Given a discrete subset of \(D \subset
\mathbb{R}^d\), you can imagine that \(D\) is a realization of a Poisson point
process, we associate to each \(x \in
D\), its *Voronoi cell* \(V(x)
\subseteq \mathbb{R}^d\), which consists of all the points \(y \in \mathbb{R}^d\), such that \(\| x- y\| < \|z - y\|\) for all \(z \in D \setminus \{x\}\). You can imagine
that each point (cellphone location) \(y \in
\mathbb{R}^d\) would like to report to the nearest (cellphone
tower) point in \(D\), and \(V(x)\) is all the points that report to
\(x\). For more information see wiki link.

Here we consider a simple voting model studied in by Quas. Suppose we have \(n\) candidates, and their political positions are represented on a point on the unit interval \([0,1]\), and subsets of \([0,1]\) represents a share of the voters. The support that each candidate has, is given by their Voronoi cell. The candidates go through, \(n-1\) rounds of election, where in each round, the candidate with the least support drops out.

- Plot a histogram of the position of the winner, when \(n\) is large, and the candidates are uniformly distributed on \([0,1]\)

Given a set of points (candidates) on the unit interval, the function V computes length of the interval those points would claim under the Voronoi tessellation; this is the length of the area of support corresponding to each candidate. Notice that we treat the endpoints separately.

```
V <- function(x){
y = sort(x, decreasing =F)
L = length(y)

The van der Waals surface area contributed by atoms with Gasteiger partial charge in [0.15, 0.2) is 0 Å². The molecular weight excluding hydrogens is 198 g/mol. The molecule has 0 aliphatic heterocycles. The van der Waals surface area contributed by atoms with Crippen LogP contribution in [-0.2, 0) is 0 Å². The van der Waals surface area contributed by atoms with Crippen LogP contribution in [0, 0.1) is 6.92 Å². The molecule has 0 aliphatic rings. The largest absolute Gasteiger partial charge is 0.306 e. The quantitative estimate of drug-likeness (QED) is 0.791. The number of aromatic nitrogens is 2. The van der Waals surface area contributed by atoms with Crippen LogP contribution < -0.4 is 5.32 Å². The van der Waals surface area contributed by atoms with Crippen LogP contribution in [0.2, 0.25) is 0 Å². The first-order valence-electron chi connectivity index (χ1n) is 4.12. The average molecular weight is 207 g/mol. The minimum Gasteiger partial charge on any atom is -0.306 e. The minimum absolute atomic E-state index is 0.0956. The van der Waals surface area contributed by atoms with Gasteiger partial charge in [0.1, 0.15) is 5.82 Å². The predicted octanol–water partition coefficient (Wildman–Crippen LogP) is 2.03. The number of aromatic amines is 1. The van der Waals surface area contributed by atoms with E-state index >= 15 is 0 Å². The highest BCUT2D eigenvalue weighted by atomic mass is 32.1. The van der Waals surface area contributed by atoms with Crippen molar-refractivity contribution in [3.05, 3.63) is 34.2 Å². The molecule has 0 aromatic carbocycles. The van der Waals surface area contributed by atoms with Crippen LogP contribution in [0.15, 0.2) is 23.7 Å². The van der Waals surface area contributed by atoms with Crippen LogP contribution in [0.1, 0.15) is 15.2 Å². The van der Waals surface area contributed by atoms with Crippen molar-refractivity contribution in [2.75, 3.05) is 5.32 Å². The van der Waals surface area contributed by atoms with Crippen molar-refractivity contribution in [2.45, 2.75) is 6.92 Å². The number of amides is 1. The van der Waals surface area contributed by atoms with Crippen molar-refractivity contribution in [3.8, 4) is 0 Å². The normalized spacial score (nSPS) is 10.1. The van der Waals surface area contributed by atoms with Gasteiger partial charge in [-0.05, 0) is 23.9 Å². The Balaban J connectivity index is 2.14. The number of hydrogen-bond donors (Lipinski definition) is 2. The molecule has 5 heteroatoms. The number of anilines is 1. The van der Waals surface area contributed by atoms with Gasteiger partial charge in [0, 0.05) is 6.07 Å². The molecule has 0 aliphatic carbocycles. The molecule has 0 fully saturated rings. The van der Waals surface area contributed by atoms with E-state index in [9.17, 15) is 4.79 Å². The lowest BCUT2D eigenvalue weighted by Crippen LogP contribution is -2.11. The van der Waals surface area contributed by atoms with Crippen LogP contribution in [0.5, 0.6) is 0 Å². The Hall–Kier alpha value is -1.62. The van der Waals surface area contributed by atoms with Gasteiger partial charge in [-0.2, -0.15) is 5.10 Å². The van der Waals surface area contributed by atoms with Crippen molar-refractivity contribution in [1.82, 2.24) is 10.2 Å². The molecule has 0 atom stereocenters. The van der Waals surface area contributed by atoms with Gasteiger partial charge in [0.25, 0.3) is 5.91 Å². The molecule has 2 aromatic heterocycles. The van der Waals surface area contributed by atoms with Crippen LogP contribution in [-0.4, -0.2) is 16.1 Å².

d = y[1] + (y[2] - y[1])/2
if (L>2) {
for (i in 2 :(L-1))
d <- c(d, (y[i] - y[i-1])/2 + (y[i+1] - y[i])/2)
}
d <- c(d, (y[L]-y[L-1])/2 + 1-y[L])
d
}
```

The following version of V does not use a *for* loop, and may
be faster.

```
VV <- function(x){
y = sort(x, decreasing =F)
L = length(y)
d = y[1] + (y[2] - y[1])/2
w =NULL
if(L >2){
yp <- y[-1]
ye <- y[-L]
w=(yp-ye)/2
w<-w[-length(w)]
ypp<- yp[-1]
yp <- yp[-(L-1)]
w <- w + (ypp - yp)/2
}
w <- c(d,w, (y[L]-y[L-1])/2 + 1-y[L])
w
}
```

The following function tells us which candidate drops out.

```
amin <- function(x){
which(x==min(x))
}
```

Finally, we need a way of repeating this procedure until there is one winner, where we start with \(n\) independent and uniformly distributed candidates.

```
Loop <- function(n){
x <- runif(n)
y <- sort(x, decreasing=F)
i=1
while(i < n)
{amin(VV(y))
y <- y[-amin(VV(y))]
i <- i+1}
y
}
```

Here, we plot a histogram of the winner, in the case \(n=10\) and \(n=50\)

```
b = seq(0,1, by=0.01)
x10=replicate(3000, Loop(10))
hist(x10, prob=TRUE, breaks=b)
```

```
x50=replicate(3000, Loop(50))
hist(x50, prob=TRUE, breaks=b)
```

- Version: 12 November 2023
- Rmd
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